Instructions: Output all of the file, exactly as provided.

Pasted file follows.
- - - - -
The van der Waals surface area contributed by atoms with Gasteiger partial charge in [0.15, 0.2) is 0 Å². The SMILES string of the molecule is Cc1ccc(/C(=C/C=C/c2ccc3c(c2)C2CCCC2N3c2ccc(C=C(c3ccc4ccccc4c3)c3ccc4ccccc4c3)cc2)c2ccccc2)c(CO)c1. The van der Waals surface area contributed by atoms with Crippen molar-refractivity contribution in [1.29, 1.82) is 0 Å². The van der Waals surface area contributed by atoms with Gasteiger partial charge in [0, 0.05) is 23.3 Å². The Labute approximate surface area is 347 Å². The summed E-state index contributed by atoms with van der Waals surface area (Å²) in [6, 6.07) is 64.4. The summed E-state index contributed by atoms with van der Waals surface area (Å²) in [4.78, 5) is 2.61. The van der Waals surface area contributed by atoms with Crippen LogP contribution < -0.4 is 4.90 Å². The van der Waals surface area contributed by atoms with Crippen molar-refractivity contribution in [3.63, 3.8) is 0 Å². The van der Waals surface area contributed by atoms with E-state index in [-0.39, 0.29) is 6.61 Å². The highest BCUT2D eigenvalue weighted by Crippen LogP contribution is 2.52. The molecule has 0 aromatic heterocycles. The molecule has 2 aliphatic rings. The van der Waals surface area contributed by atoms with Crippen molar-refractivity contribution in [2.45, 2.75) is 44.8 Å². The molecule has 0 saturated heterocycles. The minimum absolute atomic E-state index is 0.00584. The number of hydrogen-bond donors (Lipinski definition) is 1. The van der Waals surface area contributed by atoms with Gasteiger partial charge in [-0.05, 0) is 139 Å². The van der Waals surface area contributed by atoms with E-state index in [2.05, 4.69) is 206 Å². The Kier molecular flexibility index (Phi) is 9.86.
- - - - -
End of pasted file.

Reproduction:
The van der Waals surface area contributed by atoms with Gasteiger partial charge in [0.15, 0.2) is 0 Å². The SMILES string of the molecule is Cc1ccc(/C(=C/C=C/c2ccc3c(c2)C2CCCC2N3c2ccc(C=C(c3ccc4ccccc4c3)c3ccc4ccccc4c3)cc2)c2ccccc2)c(CO)c1. The van der Waals surface area contributed by atoms with Crippen molar-refractivity contribution in [1.29, 1.82) is 0 Å². The van der Waals surface area contributed by atoms with Gasteiger partial charge in [0, 0.05) is 23.3 Å². The Labute approximate surface area is 347 Å². The summed E-state index contributed by atoms with van der Waals surface area (Å²) in [6, 6.07) is 64.4. The summed E-state index contributed by atoms with van der Waals surface area (Å²) in [4.78, 5) is 2.61. The van der Waals surface area contributed by atoms with Crippen LogP contribution < -0.4 is 4.90 Å². The van der Waals surface area contributed by atoms with Crippen molar-refractivity contribution in [3.63, 3.8) is 0 Å². The van der Waals surface area contributed by atoms with E-state index in [-0.39, 0.29) is 6.61 Å². The highest BCUT2D eigenvalue weighted by Crippen LogP contribution is 2.52. The molecule has 0 aromatic heterocycles. The molecule has 2 aliphatic rings. The van der Waals surface area contributed by atoms with Crippen molar-refractivity contribution in [2.45, 2.75) is 44.8 Å². The molecule has 0 saturated heterocycles. The minimum absolute atomic E-state index is 0.00584. The number of hydrogen-bond donors (Lipinski definition) is 1. The van der Waals surface area contributed by atoms with Gasteiger partial charge in [-0.05, 0) is 139 Å². The van der Waals surface area contributed by atoms with E-state index in [2.05, 4.69) is 206 Å². The Kier molecular flexibility index (Phi) is 9.86.